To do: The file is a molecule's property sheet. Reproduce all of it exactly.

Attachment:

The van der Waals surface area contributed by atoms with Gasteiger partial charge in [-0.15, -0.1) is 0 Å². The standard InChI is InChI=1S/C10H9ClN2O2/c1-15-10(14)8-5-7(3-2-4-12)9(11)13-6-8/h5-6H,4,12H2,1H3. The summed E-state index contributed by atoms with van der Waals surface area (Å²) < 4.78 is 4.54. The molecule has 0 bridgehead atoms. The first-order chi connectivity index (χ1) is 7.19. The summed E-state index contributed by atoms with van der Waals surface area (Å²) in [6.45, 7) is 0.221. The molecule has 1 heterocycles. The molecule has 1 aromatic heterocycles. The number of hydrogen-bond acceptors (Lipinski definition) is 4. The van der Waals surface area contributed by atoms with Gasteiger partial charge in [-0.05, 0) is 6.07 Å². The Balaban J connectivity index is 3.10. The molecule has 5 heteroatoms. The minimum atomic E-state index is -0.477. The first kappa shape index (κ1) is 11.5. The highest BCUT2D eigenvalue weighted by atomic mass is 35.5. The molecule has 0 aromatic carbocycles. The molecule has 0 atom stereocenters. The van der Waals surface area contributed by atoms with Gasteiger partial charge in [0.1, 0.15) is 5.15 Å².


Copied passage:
The van der Waals surface area contributed by atoms with Gasteiger partial charge in [-0.15, -0.1) is 0 Å². The standard InChI is InChI=1S/C10H9ClN2O2/c1-15-10(14)8-5-7(3-2-4-12)9(11)13-6-8/h5-6H,4,12H2,1H3. The summed E-state index contributed by atoms with van der Waals surface area (Å²) < 4.78 is 4.54. The molecule has 0 bridgehead atoms. The first-order chi connectivity index (χ1) is 7.19. The summed E-state index contributed by atoms with van der Waals surface area (Å²) in [6.45, 7) is 0.221. The molecule has 1 heterocycles. The molecule has 1 aromatic heterocycles. The number of hydrogen-bond acceptors (Lipinski definition) is 4. The van der Waals surface area contributed by atoms with Gasteiger partial charge in [-0.05, 0) is 6.07 Å². The Balaban J connectivity index is 3.10. The molecule has 5 heteroatoms. The minimum atomic E-state index is -0.477. The first kappa shape index (κ1) is 11.5. The highest BCUT2D eigenvalue weighted by atomic mass is 35.5. The molecule has 0 aromatic carbocycles. The molecule has 0 atom stereocenters. The van der Waals surface area contributed by atoms with Gasteiger partial charge in [0.1, 0.15) is 5.15 Å².